Uber completed one billion rides in Africa

Uber announced that it has completed a billion rides across its African routes, which is over 10 billion kilometres in distance. Uber made its debut arrival in Africa with South Africa as its first market in 2013.

Currently, Uber is present in Nigeria, Ghana, Egypt, Kenya, Tanzania, Uganda and Ivory Coast and it has created over 6 million economic opportunities in over 50 cities across sub-Saharan Africa. Within 2021, Uber expanded to over 30 cities across its major African markets; twenty-one in South Africa, four cities each in Kenya and Nigeria, and two in Ghana.

Central African Republic plan to build a crypto hub

Central African Republic, CAR has announced its plan to create a “crypto economic zone” that will enable people to transact using Bitcoin and other cryptocurrencies tax-free—backed by the CAR's "Bitcoin law" which also specifies the establishment of the National Agency for Regulation of Electronic Transactions.

The initiative is tagged “Project Sango”, it intends to attract crypto professionals and enthusiasts to work and live in the country, according to a whitepaper released by CAR. As part of plans to implement the initiative, the nation will establish a Digital National Bank.

After adopting Bitcoin, CAR wants to build a crypto hub
Almost a month after adopting Bitcoin as a legal tender, the Central African Republic, CAR has announced its plan to create a “crypto economic zone”.

This came a month after CAR adopted Bitcoin as legal tender. Making it the first African country and the second country in the world to make the adoption—after El Salvador.

Starlink, the satellite internet service launched by SpaceX, has been approved in Nigeria and Mozambique, Elon Musk tweeted last week. In Nigeria, Starlink has acquired the International Gateway license and Internet Service Provider (ISP) license and will be trading as Starlink Internet Services Nigeria Ltd.

The International Gateway license has a 10-year tenure while the ISP license is to last for five years. Both licenses take effect from May 2022 and may be renewed after the expiration.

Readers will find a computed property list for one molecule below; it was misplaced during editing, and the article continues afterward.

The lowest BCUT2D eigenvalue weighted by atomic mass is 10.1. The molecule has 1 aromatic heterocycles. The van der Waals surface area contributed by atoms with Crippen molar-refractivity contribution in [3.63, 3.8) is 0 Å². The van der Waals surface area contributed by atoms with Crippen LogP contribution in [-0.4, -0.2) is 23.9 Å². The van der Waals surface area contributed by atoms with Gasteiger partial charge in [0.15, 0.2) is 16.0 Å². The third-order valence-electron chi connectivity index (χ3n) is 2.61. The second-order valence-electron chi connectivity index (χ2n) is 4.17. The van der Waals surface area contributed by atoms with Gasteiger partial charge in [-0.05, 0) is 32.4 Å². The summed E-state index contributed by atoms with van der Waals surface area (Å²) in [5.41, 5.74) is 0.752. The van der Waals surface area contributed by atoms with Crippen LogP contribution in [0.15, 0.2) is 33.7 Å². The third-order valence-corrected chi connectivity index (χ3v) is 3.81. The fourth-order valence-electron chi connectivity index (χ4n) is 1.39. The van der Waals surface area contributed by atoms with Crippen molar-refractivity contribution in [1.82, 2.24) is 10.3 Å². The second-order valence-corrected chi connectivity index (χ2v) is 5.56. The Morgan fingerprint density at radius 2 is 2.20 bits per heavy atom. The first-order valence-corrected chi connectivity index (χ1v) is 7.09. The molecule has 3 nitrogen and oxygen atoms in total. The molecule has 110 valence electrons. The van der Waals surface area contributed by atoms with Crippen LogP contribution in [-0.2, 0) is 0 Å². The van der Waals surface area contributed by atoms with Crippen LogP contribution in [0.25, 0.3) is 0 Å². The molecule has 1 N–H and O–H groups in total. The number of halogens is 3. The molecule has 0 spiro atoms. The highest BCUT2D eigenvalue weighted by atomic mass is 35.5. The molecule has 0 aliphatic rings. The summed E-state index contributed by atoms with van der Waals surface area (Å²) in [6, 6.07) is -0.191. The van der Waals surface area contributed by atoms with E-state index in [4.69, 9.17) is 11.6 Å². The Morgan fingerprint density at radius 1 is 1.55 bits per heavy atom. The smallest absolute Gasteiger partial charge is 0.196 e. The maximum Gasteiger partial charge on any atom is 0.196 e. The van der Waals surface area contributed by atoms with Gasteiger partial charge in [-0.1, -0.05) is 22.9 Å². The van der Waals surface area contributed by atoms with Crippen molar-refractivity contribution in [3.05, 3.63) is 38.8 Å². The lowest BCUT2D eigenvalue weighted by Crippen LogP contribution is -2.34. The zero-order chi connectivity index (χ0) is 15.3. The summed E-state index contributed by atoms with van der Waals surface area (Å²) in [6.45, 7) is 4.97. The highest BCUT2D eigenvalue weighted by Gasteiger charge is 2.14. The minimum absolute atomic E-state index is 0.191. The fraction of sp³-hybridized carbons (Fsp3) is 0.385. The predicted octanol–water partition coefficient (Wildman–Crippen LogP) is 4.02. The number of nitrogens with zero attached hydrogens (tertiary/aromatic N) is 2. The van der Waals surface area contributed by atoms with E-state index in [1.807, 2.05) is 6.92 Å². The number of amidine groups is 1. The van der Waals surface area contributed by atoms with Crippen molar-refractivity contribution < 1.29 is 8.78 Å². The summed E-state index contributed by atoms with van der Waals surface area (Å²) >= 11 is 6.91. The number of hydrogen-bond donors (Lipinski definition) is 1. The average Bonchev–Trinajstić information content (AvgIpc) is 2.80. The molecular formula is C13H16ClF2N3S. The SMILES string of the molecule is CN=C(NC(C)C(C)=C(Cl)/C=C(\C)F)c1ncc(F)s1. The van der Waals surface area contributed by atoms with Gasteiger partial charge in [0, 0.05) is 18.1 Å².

Since the announcement, they have been several arguments as to the affordability of Starlink, especially to average Nigerians and considering that the company targets rural “unconnected” users.

Elon Musk’s Starlink presence in Africa and the Telco Dilemma
SpaceX revealed plans this year to introduce Starlink’s technology in Nigeria. This comes prior to the company’s expansion across South Africa, Kenya, Ethiopia, Egypt, and many other African countries in 2022.

Egypt's Swvl laid off a third of its workers

Following the global economic downturn, several [tech] companies are laying off staff and pausing hiring to minimise expenses—Netflix laid off 2% of its workforce, and Twitter also fired some of its key executives to adapt to the “challenging economy”.

In the most recent move, Swvl announced that it would be laying off 32% of its entire workforce. Swvl’s Chief Financial Officer, (CFO) Youseff Salem, said the layoff intends to “prioritise profitability overgrowth to ensure that Swvl thrives once we are on the other side of this”.

Swvl went public in April via Nasdaq—a Special Purpose Acquisition Vehicle (SPAC) with Queen’s Gambit Growth Capital. This deal landed the company a valuation of $1.5 billion, according to reports the company's value has dropped to $581 million.

“Effective today, May 30, 2022, we are optimizing our operations in some of our markets while reducing our workforce. The reduction follows an extensive evaluation of team redundancy and how this complements our strategy,” Swvl's CEO, Mostafa Kandil stated.